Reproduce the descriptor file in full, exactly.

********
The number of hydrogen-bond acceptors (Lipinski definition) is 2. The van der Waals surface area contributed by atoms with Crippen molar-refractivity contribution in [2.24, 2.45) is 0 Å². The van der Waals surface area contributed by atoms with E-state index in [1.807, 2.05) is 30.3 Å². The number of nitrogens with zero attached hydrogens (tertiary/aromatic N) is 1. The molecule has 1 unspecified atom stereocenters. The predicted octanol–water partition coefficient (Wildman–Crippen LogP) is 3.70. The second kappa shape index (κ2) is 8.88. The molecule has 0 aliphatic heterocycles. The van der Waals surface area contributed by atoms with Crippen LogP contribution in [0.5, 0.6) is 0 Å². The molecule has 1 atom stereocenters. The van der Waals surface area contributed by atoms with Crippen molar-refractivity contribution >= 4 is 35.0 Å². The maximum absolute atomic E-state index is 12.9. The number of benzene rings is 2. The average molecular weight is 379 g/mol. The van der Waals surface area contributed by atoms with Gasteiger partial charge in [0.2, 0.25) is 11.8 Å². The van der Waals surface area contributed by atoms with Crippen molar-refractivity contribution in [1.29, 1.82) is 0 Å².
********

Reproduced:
The number of hydrogen-bond acceptors (Lipinski definition) is 2. The van der Waals surface area contributed by atoms with Crippen molar-refractivity contribution in [2.24, 2.45) is 0 Å². The van der Waals surface area contributed by atoms with E-state index in [1.807, 2.05) is 30.3 Å². The number of nitrogens with zero attached hydrogens (tertiary/aromatic N) is 1. The molecule has 1 unspecified atom stereocenters. The predicted octanol–water partition coefficient (Wildman–Crippen LogP) is 3.70. The second kappa shape index (κ2) is 8.88. The molecule has 0 aliphatic heterocycles. The van der Waals surface area contributed by atoms with Crippen LogP contribution in [0.5, 0.6) is 0 Å². The molecule has 1 atom stereocenters. The van der Waals surface area contributed by atoms with Crippen molar-refractivity contribution >= 4 is 35.0 Å². The maximum absolute atomic E-state index is 12.9. The number of benzene rings is 2. The average molecular weight is 379 g/mol. The van der Waals surface area contributed by atoms with Gasteiger partial charge in [0.2, 0.25) is 11.8 Å². The van der Waals surface area contributed by atoms with Crippen molar-refractivity contribution in [1.29, 1.82) is 0 Å².